Aliens vs. Predator

Why don't you put Monolith in charge, then?

What's the matter, Rebellion? CIA got you pushing too many pencils?
Author: Aram Lecis
Published: May 14, 2010
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The Aliens vs. Predator franchise is an interesting beast. Essentially created from two totally unrelated IPs by Dark Horse Comics back in the early 90s, the series is basically a fanboy's wet dream along the lines of the Freddy vs. Jason craze we saw a decade ago. Both individual franchises have seen their ups and downs; Alien is one of the finest horror movies ever made, Aliens is a top-flight action film, and the Director's Cut of Alien 3 is much better than the disappointing theatrical release. The original Predator is an outstanding popcorn action flick that likely holds the distinction of being the only movie to feature two future governors in it as well as a fine performance by Apollo Creed (Carl Weathers). Alien Resurrection and Predator 2 are best left in the film vaults (although Predator 2, which was released shortly after the original AvP comic, did give the first glimpse of the crossover coming, as the Predator had an Alien skull among his trophies, which led to years of frothing speculation about the inevitability of a shared franchise). Once the film studios decided to cash in on the appeal of both franchises and inextricably link them together for the rest of time, the cache of both Aliens and Predators took a big hit. While the film side of the equation has only produced a pair of flops, the series has fared better in the video game market.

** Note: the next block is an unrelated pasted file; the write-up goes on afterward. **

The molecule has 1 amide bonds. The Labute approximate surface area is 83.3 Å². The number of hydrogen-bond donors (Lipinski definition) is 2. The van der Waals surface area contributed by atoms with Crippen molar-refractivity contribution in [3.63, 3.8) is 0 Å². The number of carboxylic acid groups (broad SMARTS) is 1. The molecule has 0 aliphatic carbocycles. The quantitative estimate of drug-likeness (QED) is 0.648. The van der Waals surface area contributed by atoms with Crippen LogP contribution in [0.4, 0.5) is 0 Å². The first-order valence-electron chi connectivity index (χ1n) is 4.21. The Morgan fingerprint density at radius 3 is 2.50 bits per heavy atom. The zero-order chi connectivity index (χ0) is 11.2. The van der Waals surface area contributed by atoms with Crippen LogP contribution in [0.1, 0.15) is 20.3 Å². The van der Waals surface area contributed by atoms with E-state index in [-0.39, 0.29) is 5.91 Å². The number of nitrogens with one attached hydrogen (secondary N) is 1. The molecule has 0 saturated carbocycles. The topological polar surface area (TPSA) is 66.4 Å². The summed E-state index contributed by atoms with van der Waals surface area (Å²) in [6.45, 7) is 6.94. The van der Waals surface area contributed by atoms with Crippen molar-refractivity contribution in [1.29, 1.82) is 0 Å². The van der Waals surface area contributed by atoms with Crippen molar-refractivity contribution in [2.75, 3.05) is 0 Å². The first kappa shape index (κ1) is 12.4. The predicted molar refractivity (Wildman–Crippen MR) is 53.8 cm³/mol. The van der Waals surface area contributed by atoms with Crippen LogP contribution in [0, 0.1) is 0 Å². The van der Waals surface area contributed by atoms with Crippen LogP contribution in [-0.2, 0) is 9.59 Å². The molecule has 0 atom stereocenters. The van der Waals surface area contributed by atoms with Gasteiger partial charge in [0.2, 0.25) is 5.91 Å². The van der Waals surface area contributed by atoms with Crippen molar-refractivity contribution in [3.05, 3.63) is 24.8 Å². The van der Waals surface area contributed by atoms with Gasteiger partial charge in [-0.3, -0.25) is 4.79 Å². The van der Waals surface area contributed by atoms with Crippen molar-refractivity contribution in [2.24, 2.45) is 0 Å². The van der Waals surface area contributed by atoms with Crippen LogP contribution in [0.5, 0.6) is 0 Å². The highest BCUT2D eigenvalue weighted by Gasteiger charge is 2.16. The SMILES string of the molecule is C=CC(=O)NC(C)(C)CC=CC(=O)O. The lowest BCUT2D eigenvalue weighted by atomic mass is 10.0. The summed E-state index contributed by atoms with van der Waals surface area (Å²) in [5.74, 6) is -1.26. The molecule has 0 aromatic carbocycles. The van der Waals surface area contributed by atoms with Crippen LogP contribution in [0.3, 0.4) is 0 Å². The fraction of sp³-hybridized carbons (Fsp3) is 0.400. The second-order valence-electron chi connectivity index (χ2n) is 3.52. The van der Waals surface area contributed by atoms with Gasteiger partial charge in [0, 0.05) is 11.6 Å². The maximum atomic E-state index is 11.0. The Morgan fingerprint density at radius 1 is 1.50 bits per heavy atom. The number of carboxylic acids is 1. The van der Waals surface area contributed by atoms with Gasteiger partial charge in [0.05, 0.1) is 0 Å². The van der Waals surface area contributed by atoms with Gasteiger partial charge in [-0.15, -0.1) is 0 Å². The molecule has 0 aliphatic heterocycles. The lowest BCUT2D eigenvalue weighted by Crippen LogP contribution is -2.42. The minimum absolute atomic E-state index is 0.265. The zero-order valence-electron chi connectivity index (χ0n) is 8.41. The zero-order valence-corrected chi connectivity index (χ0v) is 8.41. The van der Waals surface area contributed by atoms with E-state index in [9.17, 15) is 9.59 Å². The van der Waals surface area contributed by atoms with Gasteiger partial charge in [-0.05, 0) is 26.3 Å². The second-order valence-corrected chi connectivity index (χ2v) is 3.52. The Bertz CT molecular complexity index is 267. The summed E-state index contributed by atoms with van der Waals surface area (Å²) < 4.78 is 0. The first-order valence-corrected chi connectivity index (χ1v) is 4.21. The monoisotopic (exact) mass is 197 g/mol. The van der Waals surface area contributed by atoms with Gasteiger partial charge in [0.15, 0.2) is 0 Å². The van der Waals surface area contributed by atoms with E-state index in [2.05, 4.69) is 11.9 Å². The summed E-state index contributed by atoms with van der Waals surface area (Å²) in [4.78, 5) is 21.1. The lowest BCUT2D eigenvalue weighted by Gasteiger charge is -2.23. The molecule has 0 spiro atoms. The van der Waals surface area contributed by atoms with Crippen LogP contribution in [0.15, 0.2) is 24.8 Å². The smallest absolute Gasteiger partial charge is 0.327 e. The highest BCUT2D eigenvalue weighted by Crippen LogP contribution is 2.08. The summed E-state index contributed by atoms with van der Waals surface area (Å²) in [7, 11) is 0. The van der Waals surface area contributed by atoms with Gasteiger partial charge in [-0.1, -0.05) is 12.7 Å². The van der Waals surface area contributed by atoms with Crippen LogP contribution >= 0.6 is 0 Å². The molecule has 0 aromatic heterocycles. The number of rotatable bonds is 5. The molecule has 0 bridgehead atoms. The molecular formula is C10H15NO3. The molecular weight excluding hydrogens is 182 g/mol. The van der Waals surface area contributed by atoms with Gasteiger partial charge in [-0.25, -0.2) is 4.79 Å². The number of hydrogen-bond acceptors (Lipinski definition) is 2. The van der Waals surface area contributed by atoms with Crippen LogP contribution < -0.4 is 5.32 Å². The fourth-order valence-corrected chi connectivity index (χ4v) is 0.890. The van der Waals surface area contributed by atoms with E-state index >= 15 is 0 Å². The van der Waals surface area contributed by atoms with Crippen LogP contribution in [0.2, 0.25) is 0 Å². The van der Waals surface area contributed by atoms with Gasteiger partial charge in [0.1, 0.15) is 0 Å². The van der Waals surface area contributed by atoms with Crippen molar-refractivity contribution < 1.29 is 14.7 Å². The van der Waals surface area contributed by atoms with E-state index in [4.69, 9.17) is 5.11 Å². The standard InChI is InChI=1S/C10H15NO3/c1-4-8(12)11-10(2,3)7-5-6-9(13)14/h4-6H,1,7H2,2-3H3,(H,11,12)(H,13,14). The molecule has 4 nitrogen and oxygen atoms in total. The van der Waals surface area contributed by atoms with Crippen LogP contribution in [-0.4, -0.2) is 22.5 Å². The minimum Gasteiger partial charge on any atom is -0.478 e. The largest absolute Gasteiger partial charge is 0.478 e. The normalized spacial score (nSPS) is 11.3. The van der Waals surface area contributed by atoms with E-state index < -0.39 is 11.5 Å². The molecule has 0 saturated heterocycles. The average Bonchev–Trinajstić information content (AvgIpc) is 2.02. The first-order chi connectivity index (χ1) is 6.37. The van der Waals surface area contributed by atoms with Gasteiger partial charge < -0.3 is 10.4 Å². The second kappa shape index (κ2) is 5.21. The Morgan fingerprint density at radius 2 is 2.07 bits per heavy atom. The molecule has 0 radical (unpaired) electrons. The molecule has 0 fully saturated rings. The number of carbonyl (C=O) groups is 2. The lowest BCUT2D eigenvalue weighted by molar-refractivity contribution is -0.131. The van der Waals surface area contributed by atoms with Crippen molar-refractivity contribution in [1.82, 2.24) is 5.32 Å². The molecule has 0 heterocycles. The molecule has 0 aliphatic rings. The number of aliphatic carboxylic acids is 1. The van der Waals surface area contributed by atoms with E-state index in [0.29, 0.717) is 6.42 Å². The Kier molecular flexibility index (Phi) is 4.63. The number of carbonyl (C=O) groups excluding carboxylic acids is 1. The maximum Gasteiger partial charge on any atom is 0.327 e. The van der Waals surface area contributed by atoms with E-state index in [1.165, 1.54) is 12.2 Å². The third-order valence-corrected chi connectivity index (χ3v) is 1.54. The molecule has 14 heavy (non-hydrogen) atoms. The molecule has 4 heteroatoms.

Rebellion has been responsible for three of the four major Alien(s) vs. Predator games; The first, Alien vs Predator, was one of two titles that actually made an Atari Jaguar worth owning (the other being Tempest 2000), a great early FPS that featured fairly diverse playstyles among the 3 different single-player campaigns (Marine, Alien, and Predator); In 1999, Rebellion released the highly lauded Aliens versus Predator for the PC, which featured multiplayer deathmatch-style combat in addition to the three single-player campaigns; and most recently, Rebellion, in a burst of creativity, released a third game called Aliens vs. Predator (note that all the games titles are slightly different), this time for Xbox 360 and PS3 in addition to the PC. Unfortunately, Monolith Productions 2001 title Aliens versus Predator 2 was the fourth major title, and it raised the bar for the series a bit higher than Rebellion was able to reach.